South Yorkshire is a metropolitan county in England. It is the southernmost county in the Yorkshire and the Humber region and had a population of 1.34 million in 2011. It has an area of 1,552 square kilometres (599 sq mi) and consists of four metropolitan boroughs, Barnsley, Doncaster, Rotherham and Sheffield. South Yorkshire was created on 1 April 1974 as a result of the Local Government Act 1972.
South Yorkshire in England
|Sovereign state||United Kingdom|
|Region||Yorkshire and the Humber|
|Established||1 April 1974|
|Established by||Local Government Act 1972|
|Lord Lieutenant||Andrew Coombe|
|High Sheriff||Barry Reginald Eldred  (2018-19)|
|Area||1,552 km2 (599 sq mi)|
|• Ranked||38th of 48|
|Population (mid-2016 est.)||1,385,000|
|• Ranked||10th of 48|
|Density||892/km2 (2,310/sq mi)|
|Government||Sheffield City Region Combined Authority|
|Joint committees||South Yorkshire Joint Secretariat|
Districts of South Yorkshire
|Members of Parliament||List of MPs|
|Police||South Yorkshire Police|
|Time zone||Greenwich Mean Time (UTC)|
|• Summer (DST)||British Summer Time (UTC+1)|
Lying on the east side of the Pennines, South Yorkshire is landlocked, and borders Derbyshire to the west and south-west, West Yorkshire to the north-west, North Yorkshire to the north, the East Riding of Yorkshire to the north-east, Lincolnshire to the east and Nottinghamshire to the south-east. The Sheffield Urban Area is the tenth most populous conurbation in the UK, and dominates the western half of South Yorkshire with over half of the county's population living within it. South Yorkshire lies within the Sheffield City Region with Barnsley also being within the Leeds City Region, reflecting its geographical position midway between Yorkshire's two largest cities.
South Yorkshire County Council was abolished in 1986 and its metropolitan boroughs are now effectively unitary authorities, although the metropolitan county continues to exist in law. As a ceremonial county, South Yorkshire has a Lord Lieutenant and a High Sheriff.
South Yorkshire was created from 32 local government districts of the West Riding of Yorkshire (the administrative county and four independent county boroughs), with small areas from Derbyshire and Nottinghamshire.
Although the modern county of South Yorkshire was not created until 1974, the history of its constituent settlements and parts goes back centuries. Prehistoric remains include a Mesolithic "house" (a circle of stones in the shape of a hut-base) dating to around 8000 BC, found at Deepcar, in the northern part of Sheffield. Evidence of even earlier inhabitation in the wider region exists about 3 miles (5 km) over the county boundary at Creswell Crags in Derbyshire, where artefacts and rock art found in caves have been dated by archaeologists to the late Upper Palaeolithic period, at least 12,800 years ago. The region was on the frontier of the Roman Empire during the Roman period.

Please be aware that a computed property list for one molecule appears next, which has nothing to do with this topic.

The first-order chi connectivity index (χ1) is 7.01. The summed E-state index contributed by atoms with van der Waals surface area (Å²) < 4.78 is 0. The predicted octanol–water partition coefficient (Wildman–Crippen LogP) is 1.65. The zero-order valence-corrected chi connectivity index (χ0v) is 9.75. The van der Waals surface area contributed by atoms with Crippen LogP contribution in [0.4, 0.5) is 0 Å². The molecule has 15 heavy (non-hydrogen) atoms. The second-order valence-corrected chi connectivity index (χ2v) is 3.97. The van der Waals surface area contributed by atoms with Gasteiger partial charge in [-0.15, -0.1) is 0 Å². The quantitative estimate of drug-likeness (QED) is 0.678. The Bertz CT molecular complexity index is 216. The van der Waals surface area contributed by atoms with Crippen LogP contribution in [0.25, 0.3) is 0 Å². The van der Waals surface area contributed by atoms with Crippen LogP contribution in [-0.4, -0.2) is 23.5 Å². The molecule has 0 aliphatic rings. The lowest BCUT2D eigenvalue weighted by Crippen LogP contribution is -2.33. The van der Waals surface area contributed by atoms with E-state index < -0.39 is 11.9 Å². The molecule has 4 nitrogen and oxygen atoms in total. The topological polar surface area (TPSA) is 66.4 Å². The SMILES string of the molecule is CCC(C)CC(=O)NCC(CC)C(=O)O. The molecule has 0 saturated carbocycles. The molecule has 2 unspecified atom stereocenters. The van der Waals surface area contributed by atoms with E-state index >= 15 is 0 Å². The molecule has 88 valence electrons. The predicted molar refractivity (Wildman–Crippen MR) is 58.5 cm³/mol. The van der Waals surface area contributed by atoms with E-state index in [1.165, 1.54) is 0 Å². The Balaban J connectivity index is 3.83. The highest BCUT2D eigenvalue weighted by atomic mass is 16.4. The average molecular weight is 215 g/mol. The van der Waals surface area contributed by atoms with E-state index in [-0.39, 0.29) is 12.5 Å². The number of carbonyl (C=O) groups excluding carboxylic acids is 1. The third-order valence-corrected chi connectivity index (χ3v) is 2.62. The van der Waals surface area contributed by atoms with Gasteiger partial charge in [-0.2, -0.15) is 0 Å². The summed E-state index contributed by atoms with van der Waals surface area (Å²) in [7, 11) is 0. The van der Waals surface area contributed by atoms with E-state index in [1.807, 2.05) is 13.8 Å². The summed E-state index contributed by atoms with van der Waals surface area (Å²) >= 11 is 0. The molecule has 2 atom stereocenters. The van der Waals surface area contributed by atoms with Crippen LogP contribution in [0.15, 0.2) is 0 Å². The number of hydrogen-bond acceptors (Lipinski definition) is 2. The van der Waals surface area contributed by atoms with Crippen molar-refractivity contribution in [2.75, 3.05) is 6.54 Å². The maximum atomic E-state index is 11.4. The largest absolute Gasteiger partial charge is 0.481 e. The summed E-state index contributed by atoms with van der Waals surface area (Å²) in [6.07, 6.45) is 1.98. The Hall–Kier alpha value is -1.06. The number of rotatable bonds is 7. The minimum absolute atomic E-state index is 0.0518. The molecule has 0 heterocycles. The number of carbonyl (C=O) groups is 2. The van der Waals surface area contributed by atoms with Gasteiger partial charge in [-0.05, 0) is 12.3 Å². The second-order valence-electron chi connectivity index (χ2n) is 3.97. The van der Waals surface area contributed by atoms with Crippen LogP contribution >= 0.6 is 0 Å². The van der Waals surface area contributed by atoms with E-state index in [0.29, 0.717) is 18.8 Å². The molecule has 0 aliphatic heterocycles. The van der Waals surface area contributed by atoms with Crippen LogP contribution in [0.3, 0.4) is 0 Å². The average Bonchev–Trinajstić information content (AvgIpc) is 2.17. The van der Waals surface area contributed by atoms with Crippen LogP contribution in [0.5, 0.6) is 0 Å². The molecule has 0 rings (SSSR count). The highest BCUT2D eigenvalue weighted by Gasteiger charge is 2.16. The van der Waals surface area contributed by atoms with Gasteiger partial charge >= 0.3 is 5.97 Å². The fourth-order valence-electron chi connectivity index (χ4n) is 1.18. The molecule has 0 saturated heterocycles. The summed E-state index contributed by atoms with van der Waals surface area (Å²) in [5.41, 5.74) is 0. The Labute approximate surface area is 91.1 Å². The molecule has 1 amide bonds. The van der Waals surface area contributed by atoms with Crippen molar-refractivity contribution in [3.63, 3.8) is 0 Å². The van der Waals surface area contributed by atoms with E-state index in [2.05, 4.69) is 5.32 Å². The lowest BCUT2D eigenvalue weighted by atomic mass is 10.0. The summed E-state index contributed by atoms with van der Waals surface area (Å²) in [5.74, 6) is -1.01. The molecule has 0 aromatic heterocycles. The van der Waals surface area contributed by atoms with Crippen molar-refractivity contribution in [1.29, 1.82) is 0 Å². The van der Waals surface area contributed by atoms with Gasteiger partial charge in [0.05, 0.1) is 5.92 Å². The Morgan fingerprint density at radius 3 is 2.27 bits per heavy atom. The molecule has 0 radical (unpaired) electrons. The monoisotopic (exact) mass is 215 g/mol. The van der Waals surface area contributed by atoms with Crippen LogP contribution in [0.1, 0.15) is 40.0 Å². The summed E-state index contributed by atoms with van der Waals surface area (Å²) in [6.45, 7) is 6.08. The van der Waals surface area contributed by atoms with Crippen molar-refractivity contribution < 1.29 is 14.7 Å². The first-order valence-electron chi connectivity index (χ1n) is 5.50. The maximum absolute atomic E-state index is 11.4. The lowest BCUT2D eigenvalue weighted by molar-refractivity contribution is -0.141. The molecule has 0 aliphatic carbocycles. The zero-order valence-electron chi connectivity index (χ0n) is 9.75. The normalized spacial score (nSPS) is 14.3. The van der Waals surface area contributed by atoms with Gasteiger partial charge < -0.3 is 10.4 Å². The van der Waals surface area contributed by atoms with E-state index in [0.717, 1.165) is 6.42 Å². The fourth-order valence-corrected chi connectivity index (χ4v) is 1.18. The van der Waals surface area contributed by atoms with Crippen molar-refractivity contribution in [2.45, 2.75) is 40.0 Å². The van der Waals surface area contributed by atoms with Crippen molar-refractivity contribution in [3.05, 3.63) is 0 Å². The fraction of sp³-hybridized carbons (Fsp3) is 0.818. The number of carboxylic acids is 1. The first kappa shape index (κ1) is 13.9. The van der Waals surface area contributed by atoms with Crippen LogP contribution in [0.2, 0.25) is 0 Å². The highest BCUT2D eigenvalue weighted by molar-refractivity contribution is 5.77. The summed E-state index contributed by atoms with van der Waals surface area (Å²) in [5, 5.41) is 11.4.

The main settlements of South Yorkshire grew up around the industries of mining and steel manufacturing. The main mining industry was coal which was concentrated to the north and east of the county. There were also iron deposits which were mined in the area. The rivers running off the Pennines to the west of the county supported the steel industry that is concentrated in the city of Sheffield. The proximity of the iron and coal also made this an ideal place for steel manufacture.
Although Christian nonconformism was never as strong in South Yorkshire as in the mill towns of West Yorkshire, there are still many Methodist and Baptist churches in the area. Also, South Yorkshire has a relatively high number of followers of spiritualism. It is the only county that counts as a full region in the Spiritualists' National Union.
The Local Government Commission for England presented draft recommendations, in December 1965, proposing a new county—York and North Midlands—roughly centred on the southern part of the West Riding of Yorkshire and northern parts of Derbyshire and Nottinghamshire. The review was abolished in favour of the Royal Commission on Local Government before it was able to issue a final report.
The Royal Commission's 1969 report, known as the Redcliffe-Maud Report, proposed the removal of much of the then existing system of local government. The commission described the system of administering urban and rural districts separately as outdated, noting that urban areas provided employment and services for rural dwellers, and open countryside was used by town dwellers for recreation.
Redcliffe-Maud's recommendations were accepted by the Labour government in February 1970. Although the Redcliffe-Maud Report was rejected by the Conservative government after the 1970 general election, there was a commitment to local government reform, and the need for a metropolitan county of South Yorkshire.